What Tolerance Is—and What It Shouldn't Be—in Practice | Opinion

Pedro Noguera and I see eye-to-eye on the importance of tolerance, in principle. Schools should indeed strive to cultivate understanding and mutual respect. Students certainly need to learn that reasonable people can disagree and that it's vital we be able to hash out those differences constructively and respectfully. Our differences emerge, I think, when it comes to what "tolerance" can mean in practice.

For instance, there's been an admirable push to broaden American history beyond the "generals and presidents" narrative that once predominated and to make history and civics more inclusive, engaging and accurate. This effort to expand the American story in a way that's consistent with a spirit of tolerance and inclusion has much to recommend it, and I broadly support it. At the same time, I'm concerned that, in practice, too many who encourage this approach are less interested in a richer, more complete narrative than in a new orthodoxy erected atop a caricature of American perfidy.

For example, when I contemplate the problematic legacy of Howard Zinn and his imitators, such as the "1619 Project," I see factually suspect, ideological campaigns to depict American history as an unbroken litany of graft, hypocrisy and oppression. Portraying the American tale as an endless parade of horribles isn't any more honest than cartoonish accounts of American wonderfulness; worse, it strikes me as remarkably destructive if the goal is to raise engaged, responsible citizens.

After all, for all of our nation's failings, Americans have been bequeathed a priceless gift. Our shared history is a messy but empowering and inspiring tale of a people struggling to live up to our founding ideals. That tension is the beating heart of the American story. Students need to understand how unique our land really is: a sprawling, multiethnic society that's stable, democratic, free and immensely prosperous. They need to learn to work together, despite our differences, to help more fully realize America's promise. That seems like true tolerance to me.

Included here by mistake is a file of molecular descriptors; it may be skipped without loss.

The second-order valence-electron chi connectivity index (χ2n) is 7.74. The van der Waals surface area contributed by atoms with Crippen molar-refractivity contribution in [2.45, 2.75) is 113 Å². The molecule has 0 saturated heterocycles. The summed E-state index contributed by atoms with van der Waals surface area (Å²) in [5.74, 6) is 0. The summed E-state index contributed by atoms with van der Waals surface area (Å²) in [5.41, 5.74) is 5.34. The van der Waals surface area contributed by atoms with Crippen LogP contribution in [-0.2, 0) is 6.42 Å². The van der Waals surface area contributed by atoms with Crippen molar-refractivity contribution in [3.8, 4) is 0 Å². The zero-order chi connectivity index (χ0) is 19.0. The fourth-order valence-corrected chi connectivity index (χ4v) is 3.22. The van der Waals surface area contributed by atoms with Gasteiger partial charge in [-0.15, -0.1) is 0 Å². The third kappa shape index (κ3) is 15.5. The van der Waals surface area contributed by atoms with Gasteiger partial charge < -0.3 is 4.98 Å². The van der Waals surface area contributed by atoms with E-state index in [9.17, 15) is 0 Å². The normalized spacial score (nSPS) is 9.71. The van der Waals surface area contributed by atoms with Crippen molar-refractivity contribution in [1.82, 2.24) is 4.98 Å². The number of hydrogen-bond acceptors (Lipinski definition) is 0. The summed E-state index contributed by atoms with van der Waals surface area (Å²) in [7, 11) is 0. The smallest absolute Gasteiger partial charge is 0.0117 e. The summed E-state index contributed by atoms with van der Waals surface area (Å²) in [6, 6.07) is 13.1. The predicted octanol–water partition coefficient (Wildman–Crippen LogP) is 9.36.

And, in practice, I've too often seen my progressive friends try to silence ideas they dislike in the name of "tolerance." For instance, the agents of "tolerance" have made clear that the wrong kinds of thoughts regarding school discipline or history instruction can be deemed "problematic." In doing so, they've reserved for themselves the right to determine just what the boundaries of tolerance entail. And I'm no longer even surprised when I see self-professed paragons of open-mindedness in academe who want a scholar investigated or sanctioned for having the "wrong" views on Title IX enforcement, gender identity or the causes of poverty.

Tolerance can't be a matter of creating safe spaces for those who hold certain views. Robust debate is fundamental to democratic government, and civics instruction must prepare students accordingly. Tolerance means accepting that we may disagree with our fellow citizens on all manner of issues, and that they have as much right to their views and values as we do to ours.

Heck, Thomas Jefferson regarded it as a badge of honor that the young nation was willing to tolerate royalists in its midst. As Jefferson would argue in his First Inaugural Address, even those who wanted to dissolve the new Union should be allowed to "stand undisturbed as monuments of the safety with which error of opinion may be tolerated, where reason is left free to combat it." That's part of the American creed.